Step 6: Add hook and eye locks to connect the frames

So you’re able to open and close your run with ease, attach a hook and eye lock to the opposite side of the hinged pairs – a hook on one side and an eye on the other about an inch from the top. Repeat this on the other hinged pair but swap the sides you place the hook and eye so you can secure both frames together.

Now, put the frames together to make a rectangle and, voila! You’ve just made your simple guinea pig run. Now all that’s left to do is test it out on a juicy patch of grass.

Top tip: So your guinea pig feels safe and gets the most out of its run, add lots of enrichment and hiding places so it can easily hide from the elements.

See the tradespeople we've checked and recommend for your job


How do I fox-proof my run?

How to build a guinea pig run in 6 easy stepsIf you want a fox-proof guinea pig run, the best way to do this is to create one that doesn’t move. Foxes are cunning and will find ways into your run if it’s not secured properly. Chicken wire and a roof help. However, you’ll also need to make sure they can’t dig under the run, which is why burying it or plumbing it with concrete first is recommended.

How long should guinea pigs be in a run?

To give your guinea pig the maximum outdoor benefit, let them play for no more than 4 hours. Just remember to add a water bottle to the cage and a bowl of food so they don’t go without sustenance while they’re running around.

Can a guinea pig run around in a ball?

Balls aren’t recommended for guinea pigs as they often die of heat exhaustion. Therefore, we recommend building them a run to get their quota of exercise instead.

What should I put on the floor of my guinea pig run?

If you don’t have a nice patch of grass for them to graze on, we recommend adding recycled paper bedding, fleece bedding or hay. This gives them a respite from the hard floor as they run around.

Do guinea pigs need a run?

Whether you attach one to their hutch or build them a DIY option, giving your guinea pigs the option to run around is kind and responsible pet ownership.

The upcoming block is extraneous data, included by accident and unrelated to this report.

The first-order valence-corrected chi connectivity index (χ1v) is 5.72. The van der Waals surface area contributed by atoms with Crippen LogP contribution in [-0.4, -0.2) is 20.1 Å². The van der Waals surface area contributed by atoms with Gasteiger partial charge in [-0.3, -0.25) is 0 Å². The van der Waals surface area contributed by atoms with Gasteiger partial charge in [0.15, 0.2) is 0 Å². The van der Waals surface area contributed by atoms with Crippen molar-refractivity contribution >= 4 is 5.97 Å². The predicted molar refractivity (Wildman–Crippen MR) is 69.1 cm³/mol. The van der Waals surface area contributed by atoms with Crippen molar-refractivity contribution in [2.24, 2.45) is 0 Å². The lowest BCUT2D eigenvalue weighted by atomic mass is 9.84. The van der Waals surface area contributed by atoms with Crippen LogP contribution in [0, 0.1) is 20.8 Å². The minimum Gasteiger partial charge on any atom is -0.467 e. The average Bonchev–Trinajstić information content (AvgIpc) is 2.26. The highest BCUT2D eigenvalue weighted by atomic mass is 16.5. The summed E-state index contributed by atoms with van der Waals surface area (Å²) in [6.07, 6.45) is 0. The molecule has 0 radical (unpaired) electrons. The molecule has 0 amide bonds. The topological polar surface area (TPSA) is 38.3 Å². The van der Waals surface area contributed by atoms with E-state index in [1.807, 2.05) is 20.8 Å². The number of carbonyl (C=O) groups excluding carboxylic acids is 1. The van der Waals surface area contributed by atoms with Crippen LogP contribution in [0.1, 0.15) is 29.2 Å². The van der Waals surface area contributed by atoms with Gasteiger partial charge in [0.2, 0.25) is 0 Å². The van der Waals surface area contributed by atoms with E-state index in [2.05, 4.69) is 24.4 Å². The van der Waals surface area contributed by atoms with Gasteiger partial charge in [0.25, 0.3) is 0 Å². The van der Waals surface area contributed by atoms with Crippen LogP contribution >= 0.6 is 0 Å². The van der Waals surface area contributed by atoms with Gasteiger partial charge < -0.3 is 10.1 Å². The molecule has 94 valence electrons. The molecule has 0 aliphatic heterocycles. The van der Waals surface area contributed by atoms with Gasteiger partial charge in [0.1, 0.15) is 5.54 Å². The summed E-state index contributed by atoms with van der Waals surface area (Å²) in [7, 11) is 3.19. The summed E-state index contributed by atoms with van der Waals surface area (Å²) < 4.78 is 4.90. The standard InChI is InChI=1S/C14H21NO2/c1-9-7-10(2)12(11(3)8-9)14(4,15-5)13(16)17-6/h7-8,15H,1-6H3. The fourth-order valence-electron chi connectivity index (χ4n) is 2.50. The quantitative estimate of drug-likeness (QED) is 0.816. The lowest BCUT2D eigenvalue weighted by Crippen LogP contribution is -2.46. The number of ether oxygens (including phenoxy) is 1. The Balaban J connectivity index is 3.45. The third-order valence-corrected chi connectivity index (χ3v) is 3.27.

Should I hire a professional?

If you’re thinking of attempting any DIY work, we ask you to think about the risks associated with bad workmanship – not to mention the extra costs involved when it comes to correcting any mistakes. If you’re in any doubt about taking on a task, we highly recommend hiring a local expert your neighbours know and trust.

When you hire one of our trusted professionals, you’re able to see their profile and view their customer reviews. Even better, those reviews are from your neighbours and checked by us to make sure they’re legitimate. Not only that, but if you book one of our members for the job, we guarantee their work, which gives you the extra peace of mind and security that you and your project is in safe hands.

Tell us what you think

Please leave your comment

Your email address will not be published. Required fields are marked *

What others think of this article:

No comments yet!

Also in this project

Carpentry prices guide

Carpentry is a woodworking skill that requires a carpenter to make or repair things using various types of wood. In this carpentry price guide, we’re going to discuss the different types of carpentr...

Read more
Cost to build a chicken house

Whether you are an animal enthusiast or simply fancy eggs on demand (almost), a chicken coop is essential for raising your new feathery friends. Coops offer heat, protection and bedding for chickens, ...

Read more
Builder day rate

When it comes to construction projects and structural work, chances are you’re going to need a builder (or builders) to carry out the work. In this guide we look at the average builder day rate, as ...

Read more
National Pet Month: Creating the purrfect pet palace

Anyone with pets will tell you that their pets are their pride and joy, they get the best of everything they’ve got and often end up with a more pampered life than their humans. And why shouldn't th...

Read more